Breaking Language Barriers
With the help of Skype Translator, the world is your oyster.
In our interconnected world, rapidity of communication is tantamount. Whether you’re a frequent traveler on business or pleasure, understanding a foreign-language speaker can make or break your interaction. Until now, cram courses and phrase books were the only resources available to those in need of linguistic aid. Not anymore.
A decade in the making, Skype Translator is a new technology that enables online video and audio calls and instant messages between people who speak different languages. As one communicates via a computer, tablet, smartphone, or other mobile device, the program provides a live translation of the conversation. It’s like having a personal translator that, according to Microsoft, Skype’s parent company, “will open up endless possibilities for people around the world to connect, communicate, and collaborate.”
Take Pro Mujer, for example. The New York-based nonprofit dedicates itself to helping low-income women in Latin America through micro-finance efforts, health-care services, and education. However, many of its field-office workers only speak Spanish. So, to facilitate communication and build relationships, the organization turned to Skype Translator.
Here’s how it works: suppose you speak English and want to video-chat with someone who speaks Spanish. As the other person speaks in Spanish, you receive a text translation in English, and vice versa. You also have the option to choose a male or female voice for a simultaneous audio translation. Microsoft eventually plans to introduce translation in users’ own voices. Upon finishing the call, you can view a transcript of your conversation.
It sounds simple, but it was actually incredibly difficult to engineer. “The complexity of human language makes this sort of translation very difficult,” explains Jost Zetzsche of the American Translators Association. Behind the scenes, tech wizardry makes it all happen. To convert dialogue, cloud-based software engages in a process that analyzes speech “against audio snippets from millions of previously recorded samples” to transform audio into text. To do that, the company researched how we communicate via social media, texts, and regular conversation. The results pass through a correction phase to erase “ums, “ahs,” stutters, repetitions, and similar “disfluencies.” Then comes the actual language translation.
“It’s an intense process during which a mistake can happen at any point,” explains Jason Eisner of Johns Hopkins University’s Center for Language and Speech Processing.
From English to Klingon
Skype Translator is available on devices that use Windows 8.1 and offers translation for voice and video calls in four languages (more are planned):
For instant messaging, the program supports fifty languages, which extend beyond our solar system to include Klingon, and other exotic tongues such as:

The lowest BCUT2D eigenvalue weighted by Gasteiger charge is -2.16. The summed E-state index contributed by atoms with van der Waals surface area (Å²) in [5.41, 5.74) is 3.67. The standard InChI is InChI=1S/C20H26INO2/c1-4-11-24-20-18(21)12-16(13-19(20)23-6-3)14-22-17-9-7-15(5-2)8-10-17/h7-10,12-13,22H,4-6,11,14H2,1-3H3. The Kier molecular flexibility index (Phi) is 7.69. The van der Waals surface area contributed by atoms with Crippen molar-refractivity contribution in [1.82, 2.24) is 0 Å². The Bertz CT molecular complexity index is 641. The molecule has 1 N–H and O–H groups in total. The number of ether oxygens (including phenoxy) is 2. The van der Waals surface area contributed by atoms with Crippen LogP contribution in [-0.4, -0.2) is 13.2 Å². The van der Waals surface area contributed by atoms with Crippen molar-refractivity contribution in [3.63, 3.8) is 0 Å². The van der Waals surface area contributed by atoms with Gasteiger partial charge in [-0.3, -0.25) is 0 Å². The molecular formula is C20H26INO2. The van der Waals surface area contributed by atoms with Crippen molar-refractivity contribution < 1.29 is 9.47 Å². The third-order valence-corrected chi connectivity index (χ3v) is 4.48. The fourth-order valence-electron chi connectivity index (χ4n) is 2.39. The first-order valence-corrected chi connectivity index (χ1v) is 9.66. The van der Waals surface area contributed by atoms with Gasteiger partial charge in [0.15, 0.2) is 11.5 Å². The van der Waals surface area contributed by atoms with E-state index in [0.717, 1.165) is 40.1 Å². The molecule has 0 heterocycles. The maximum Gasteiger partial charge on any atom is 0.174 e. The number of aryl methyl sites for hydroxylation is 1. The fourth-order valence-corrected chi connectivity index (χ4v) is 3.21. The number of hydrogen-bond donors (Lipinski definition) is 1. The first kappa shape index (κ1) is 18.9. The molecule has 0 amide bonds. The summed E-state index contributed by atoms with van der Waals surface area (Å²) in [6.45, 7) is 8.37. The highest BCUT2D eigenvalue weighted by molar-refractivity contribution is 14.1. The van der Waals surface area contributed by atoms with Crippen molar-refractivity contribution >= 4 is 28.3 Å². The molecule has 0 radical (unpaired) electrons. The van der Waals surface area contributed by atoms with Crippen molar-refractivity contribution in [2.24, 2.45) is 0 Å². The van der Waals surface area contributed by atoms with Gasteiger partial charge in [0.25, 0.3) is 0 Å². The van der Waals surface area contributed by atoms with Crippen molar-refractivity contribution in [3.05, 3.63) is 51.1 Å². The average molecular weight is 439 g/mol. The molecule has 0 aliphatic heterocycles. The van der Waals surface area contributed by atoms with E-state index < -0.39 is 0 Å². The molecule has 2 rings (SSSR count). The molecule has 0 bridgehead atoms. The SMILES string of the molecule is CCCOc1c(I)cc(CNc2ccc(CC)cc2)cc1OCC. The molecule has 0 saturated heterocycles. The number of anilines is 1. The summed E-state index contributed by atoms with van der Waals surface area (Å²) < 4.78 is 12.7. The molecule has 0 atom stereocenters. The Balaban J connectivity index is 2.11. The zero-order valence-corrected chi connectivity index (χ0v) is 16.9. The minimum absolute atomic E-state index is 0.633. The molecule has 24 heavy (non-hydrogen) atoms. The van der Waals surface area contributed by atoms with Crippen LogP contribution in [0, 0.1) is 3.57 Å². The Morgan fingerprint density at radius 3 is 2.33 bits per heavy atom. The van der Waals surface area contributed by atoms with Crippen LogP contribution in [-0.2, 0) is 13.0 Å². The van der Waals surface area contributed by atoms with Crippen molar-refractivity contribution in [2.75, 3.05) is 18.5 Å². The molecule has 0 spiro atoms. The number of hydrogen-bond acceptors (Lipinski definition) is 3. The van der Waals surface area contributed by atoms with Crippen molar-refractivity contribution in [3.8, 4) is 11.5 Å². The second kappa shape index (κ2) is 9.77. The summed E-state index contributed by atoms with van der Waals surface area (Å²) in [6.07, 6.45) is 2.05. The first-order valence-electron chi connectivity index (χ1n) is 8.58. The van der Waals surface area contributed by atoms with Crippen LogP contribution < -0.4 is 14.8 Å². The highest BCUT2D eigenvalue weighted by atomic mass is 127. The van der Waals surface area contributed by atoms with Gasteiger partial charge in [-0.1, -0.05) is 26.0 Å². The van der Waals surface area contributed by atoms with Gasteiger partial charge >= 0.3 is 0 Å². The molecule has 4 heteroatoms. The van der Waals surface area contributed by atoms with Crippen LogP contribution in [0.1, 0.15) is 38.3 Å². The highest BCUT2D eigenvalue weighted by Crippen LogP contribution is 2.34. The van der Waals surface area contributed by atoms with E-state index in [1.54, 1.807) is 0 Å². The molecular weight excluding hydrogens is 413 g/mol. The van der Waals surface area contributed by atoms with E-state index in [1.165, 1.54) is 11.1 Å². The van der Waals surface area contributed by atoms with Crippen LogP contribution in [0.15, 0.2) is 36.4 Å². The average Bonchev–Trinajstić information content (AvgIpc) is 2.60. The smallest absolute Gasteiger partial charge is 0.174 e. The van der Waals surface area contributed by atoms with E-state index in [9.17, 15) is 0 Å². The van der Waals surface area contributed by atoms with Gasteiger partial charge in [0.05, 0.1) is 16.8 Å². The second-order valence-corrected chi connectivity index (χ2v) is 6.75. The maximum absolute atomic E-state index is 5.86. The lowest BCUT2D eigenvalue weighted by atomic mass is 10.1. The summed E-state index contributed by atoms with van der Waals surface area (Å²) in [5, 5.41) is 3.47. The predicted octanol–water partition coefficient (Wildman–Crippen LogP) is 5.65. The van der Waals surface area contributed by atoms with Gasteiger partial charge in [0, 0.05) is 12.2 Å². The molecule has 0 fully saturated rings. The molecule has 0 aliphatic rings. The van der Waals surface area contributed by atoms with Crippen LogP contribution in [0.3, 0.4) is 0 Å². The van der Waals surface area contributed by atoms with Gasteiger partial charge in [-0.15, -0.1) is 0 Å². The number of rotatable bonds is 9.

As if all that weren’t complex enough, there’s also “machine learning,” whereby the software increasingly improves its performance as it analyzes more data on individual linguistic idiosyncrasies to build greater speed and accuracy. It’s through this process that Skype Translator learns to differentiate between homophones like “there,” “they’re,” and “their,” decipher punctuation and sentence structure, and account for accents, cadence, and other quirks. This bottom-up model means the more people use the technology, the smarter it will get.
It’s far from perfect. The program still struggles with handling different grammatical rules and deciphering mispronunciation, enunciation, and tone.
“It’s most often the nuances that machines have trouble picking up,” explains Zetzsche. “But those nuances can make all the difference in meaning.”
Some of these complications arise because most machines were fed an abundance of text to teach them to translate, an effort that fails to account for the plethora of idiosyncrasies associated with speech. At times, all these potential snags cause the system to mangle words and mistake meaning.
Nevertheless, since most people are pretty good at inferring and correcting for context, users report they are able to understand each other and get the gist of a conversation.
Meanwhile, given the slight delay between when you speak and when words appear on screen, you are forced to pause more often than you would in regular conversation. “But what’s better?” Zetzsche asks. “Not having a conversation at all because you don’t speak the same language or having a slight delay?” Besides, human translators come with similar issues.
Unlike its human equivalent, Skype Translator is free, making it ideal for people who don’t need, can’t afford, or don’t have access to professional services. “This can be a great humanitarian tool,” explains Rebecca Petras of the nonprofit group Translators Without Borders. “Imagine there’s an earthquake in Chile. International aid organizations can use the technology to communicate updates and advice quickly with locals on the ground who speak only Spanish.”
While the technology would also likely suffice for family members, students looking to study across geographies, or travelers eager to meet locals, it isn’t accurate enough yet for businesses with higher expectations and different needs than the average person.
“Eventually, we will crack the problems inherent in the technology,” says Eisner. In the meantime, human transcribers needn’t fear filing for unemployment any time soon.
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